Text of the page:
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One year later: Demand justice for Frank Ordonez, Teamster killed by police

Commentary by Jared Hamil |
December 5, 2020
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#Frank posted on the back of a UPS package car in Los Angeles.
#Frank posted on the back of a UPS package car in Los Angeles. (Fight Back! News/Staff)

Los Angeles, CA - December 5 will mark a year since the murder of UPS driver Frank Ordonez. Last year, Ordonez, while delivering on route, was kidnapped by jewel thieves and held hostage in the delivery vehicle. The truck was pursued by police for hours. The pursuit came to a slowdown at a busy intersection, where police opened fire on the vehicle. The police fired over 200 rounds, killing Ordonez, the thieves and a bystander. The bystander, Rick Cutshaw, was a business rep for OPEIU Local 100. A year later, no one has been charged for the murders, and the officers still remain on active duty. And none of the police or police departments have been held accountable for their actions. The entire murder was captured on live television via helicopter.

Ordonez was represented by the Teamsters. He was not the first Teamster to be murdered by the police, either. Notably, Philando Castile, a Saint Paul, Minnesota food service worker, was murdered by police during a traffic stop in 2016.

Ordonez’s murder was shocking to the more than 250,000 UPS workers across the country. Last year drivers in different cities organized a moment of silence for Frank. The moment of silence coincided with Ordonez’ funeral. His name #Frank was written inside many UPS buildings, and on trailers. They also displayed his name on the back of delivery trucks. From city to city, people could see the name Frank on the back of thousands of UPS trucks across the country. Even some drivers from different companies like Fedex, Holland and R+L Carriers stood in solidarity with the moment of silence. Many drivers have expressed their concern for the police recklessness, and fear for their own wellbeing. UPS’ response to the incident was unsympathetic. Instead, UPS publicly expressed their gratitude and thanked the police for the return of their property.

Darwin Argueta, a part-timer at UPS in Salt Lake City remembered, “Frank Ordonez’ death is still fresh in all our memories. It hurts that it could have been any one of my coworkers that are drivers out there. The response from drivers and inside workers, by stopping and engaging their hazard lights, gave Frank a moment of silence. Hub workers wrote on trucks #RIPFrank and #JusticeForFrank. It really showed how much of a tight-knit group of workers we are. Other drivers from other companies showed solidarity by joining us to mourn Frank. Justice for Frank and his family!”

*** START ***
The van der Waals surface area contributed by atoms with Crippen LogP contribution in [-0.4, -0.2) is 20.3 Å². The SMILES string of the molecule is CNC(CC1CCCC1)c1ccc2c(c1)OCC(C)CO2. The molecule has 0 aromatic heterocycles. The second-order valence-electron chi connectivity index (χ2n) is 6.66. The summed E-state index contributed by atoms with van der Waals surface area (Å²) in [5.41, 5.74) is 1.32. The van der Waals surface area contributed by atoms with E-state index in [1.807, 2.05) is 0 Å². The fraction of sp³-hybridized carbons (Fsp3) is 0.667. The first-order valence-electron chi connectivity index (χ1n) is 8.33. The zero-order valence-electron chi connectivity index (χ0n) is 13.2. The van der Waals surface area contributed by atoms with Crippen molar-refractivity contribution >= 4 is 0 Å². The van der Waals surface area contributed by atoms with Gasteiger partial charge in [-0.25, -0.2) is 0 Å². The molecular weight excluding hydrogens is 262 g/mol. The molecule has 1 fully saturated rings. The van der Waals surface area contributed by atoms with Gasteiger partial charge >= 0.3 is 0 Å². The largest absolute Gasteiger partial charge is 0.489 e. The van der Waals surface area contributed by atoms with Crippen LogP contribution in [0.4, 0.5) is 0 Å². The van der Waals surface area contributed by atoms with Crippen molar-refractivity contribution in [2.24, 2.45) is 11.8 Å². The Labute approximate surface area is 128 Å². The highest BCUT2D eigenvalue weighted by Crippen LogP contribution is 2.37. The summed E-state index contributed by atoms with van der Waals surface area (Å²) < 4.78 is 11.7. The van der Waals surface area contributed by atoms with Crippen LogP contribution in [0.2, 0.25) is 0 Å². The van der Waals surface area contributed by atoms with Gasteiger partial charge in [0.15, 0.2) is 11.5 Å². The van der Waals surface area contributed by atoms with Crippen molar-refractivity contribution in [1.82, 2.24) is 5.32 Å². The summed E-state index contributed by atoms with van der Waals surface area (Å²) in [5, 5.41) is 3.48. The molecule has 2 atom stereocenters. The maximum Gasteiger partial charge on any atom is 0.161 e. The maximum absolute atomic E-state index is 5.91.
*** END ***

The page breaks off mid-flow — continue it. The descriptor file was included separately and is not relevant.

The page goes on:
A year later, UPS workers have endured a year of record volume, as a result of COVID-19. Countless workers contracted the disease from being on the frontline, and many have died. Across the country, UPS workers struggled with the company to keep the workplace safe and clean. Meanwhile, UPS’ third quarter pulled in a record $2 billion in profit.

Roy Ordonez, Frank’s brother, said, “Police are being pardoned, police are above the law. If there aren’t consequences for their actions – for killings or crimes – this will keep happening. I want the UPS drivers to know that if it happened once, it will happen again. The fight for Justice for Frank isn’t just about him but for all drivers. If the police get away with this, they won’t take precaution. With Frank, they didn’t follow protocol and still no consequences, and it happened on live TV. If we can’t get justice for Frank even with all the evidence, for those that don’t have this evidence there will never be justice.”

The struggle continues for Frank Ordonez. There is a lawsuit against the police departments involved. Roy Ordonez has joined in many of the protests against police crimes. He’s united with many other families whose loved ones fell victim to police murders. His hope is to spread awareness about his brother. The struggle against police crimes and for police accountability has intensified this year as a result of George Floyd’s murder. From Chicanos fighting the sheriffs in East LA, to African-Americans fighting the sheriffs’ office in Jacksonville, Florida – people are chanting, protesting and demanding “Jail killer cops!” Many cities are calling for police to be defunded and public funds to be allocated for people’s needs. At the same time the struggle for community-controlled police accountability councils has gained traction.

A vigil will be held on Saturday, December 5, in his remembrance. Roy Ordonez hopes that drivers will remember his brother and join in for another moment of silence. The struggle continues.

Jared Hamil is a package car driver and shop steward in Los Angeles